Public transit is a shared passenger transport service that provides a valuable service to the general public. ECWRPC works with the transit agencies within the region to provide cost-effective transit services to meet the needs of the users and to comply with the American with Disabilities Act (ADA). Planning activities include Transit Development Plans, Transit Rider Surveys, County Human Services-Public Transportation Coordinated Planning and overall planning support.
If you’re looking for specific transit information, please see the corresponding pages for the area you’re interested in:
Specialized transportation is a form of “demand-response service” that responds to riders’ individual requests (or demands) for service (van, small bus, or taxi). For example, a trip in a Cabulance vehicle would fall into this category, as would a trip via Dial-A-Ride. There are specialized transportation services available at the county level throughout the region.
Winnebago County has a well-established specialized transportation network in place that currently meets many of the county residents’ specialized transportation needs. This network is comprised of a large, diverse group of caring people including agencies, county/municipal governments, businesses, transportation providers, caretakers, medical organizations and volunteers. The county also has a robust fixed bus route system that is available for specialized transportation individuals when convenient. The existing specialized transportation framework includes options throughout the county for the elderly, disabled and low income individuals. Winnebago County recognizes that even though they are meeting the needs of many, there are still gaps, needs and barriers within the system that are preventing individuals from adequate transportation. This study was completed to evaluate the existing specialized transportation system and identify the gaps, barriers and needs and to develop recommendations to remedy them. For more information about the study, please contact Nick Musson.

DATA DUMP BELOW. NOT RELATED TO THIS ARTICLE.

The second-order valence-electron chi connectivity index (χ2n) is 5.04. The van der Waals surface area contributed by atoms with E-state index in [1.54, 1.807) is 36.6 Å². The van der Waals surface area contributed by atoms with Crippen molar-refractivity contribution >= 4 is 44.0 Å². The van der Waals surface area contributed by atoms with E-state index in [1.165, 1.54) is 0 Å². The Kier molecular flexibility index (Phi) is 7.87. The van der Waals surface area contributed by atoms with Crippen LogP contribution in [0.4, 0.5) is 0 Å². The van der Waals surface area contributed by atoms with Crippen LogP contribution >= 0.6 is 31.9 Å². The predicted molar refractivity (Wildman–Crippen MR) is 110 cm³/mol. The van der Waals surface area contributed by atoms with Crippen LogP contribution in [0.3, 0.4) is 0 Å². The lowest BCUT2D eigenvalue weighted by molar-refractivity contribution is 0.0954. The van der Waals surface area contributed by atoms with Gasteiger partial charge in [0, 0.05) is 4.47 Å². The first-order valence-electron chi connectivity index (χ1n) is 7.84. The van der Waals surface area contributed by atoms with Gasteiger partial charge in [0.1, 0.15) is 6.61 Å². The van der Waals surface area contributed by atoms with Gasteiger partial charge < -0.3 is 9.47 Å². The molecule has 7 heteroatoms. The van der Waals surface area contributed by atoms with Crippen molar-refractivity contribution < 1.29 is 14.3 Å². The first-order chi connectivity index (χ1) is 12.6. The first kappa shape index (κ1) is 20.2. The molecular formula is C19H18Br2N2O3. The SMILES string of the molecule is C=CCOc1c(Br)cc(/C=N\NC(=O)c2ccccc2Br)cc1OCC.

Federal transit law, as amended by Safe, Accountable, Flexible, Efficient Transportation Equity Act: A Legacy for Users (SAFETEA-LU) (2005), and continued in Moving Ahead for Progress in the 21st Century Act (MAP-21) (2012), requires that projects selected for funding under the Section 5310 Enhanced Mobility of Seniors and Individuals with Disabilities Program be “derived from a locally developed, coordinated public transit-human services transportation plan” and that the plan be “developed through a process that includes representatives of public, private, and non-profit transportation and human services providers and participation by members of the public.”
MAP-21 repealed 5316 (Job Access and Reverse Commute) and 5317 (New Freedom) programs. 5316 projects are now eligible for funding under public transportation grants programs (5311 and 5307), which do not require coordinated planning. 5317 projects are now eligible under 5310 and require coordinated planning. Wisconsin State Statue 85.21 (Specialized Transportation Assistance Program) candidate projects also require coordinated planning to receive funding. Projects selected for 5310 and 85.21 funding must align with the County Human Services-Public Transportation Coordinated Plan.
A County Human Services-Public Transportation Coordinated Plan is a five year plan dedicated to sharing resources both intra- and inter-county to assist the transportation disadvantaged public in getting rides based on their individual mobility needs. Broad and encompassing strategies and actions are developed to enhance the mobility needs of the elderly and disabled for the life of the plan.
According to Federal Transit Administration (FTA) rules, a human service-public transportation coordinated plan must include the following four elements:
1. An assessment of available services that identifies current transportation providers (e.g., public, private and nonprofit);
2. An assessment of the transportation needs for individuals with disabilities and older adults. The assessment can be based on the experiences and perceptions of the planning partners or on more sophisticated data collection efforts and gaps in service;
3. Strategies, activities and/or projects to address the identified gaps between current services and needs, as well as opportunities to improve efficiencies in service delivery; and
4. Priorities for implementation based on resources (from multiple program sources), time, and feasibility for implementing specific strategies and/or activities identified.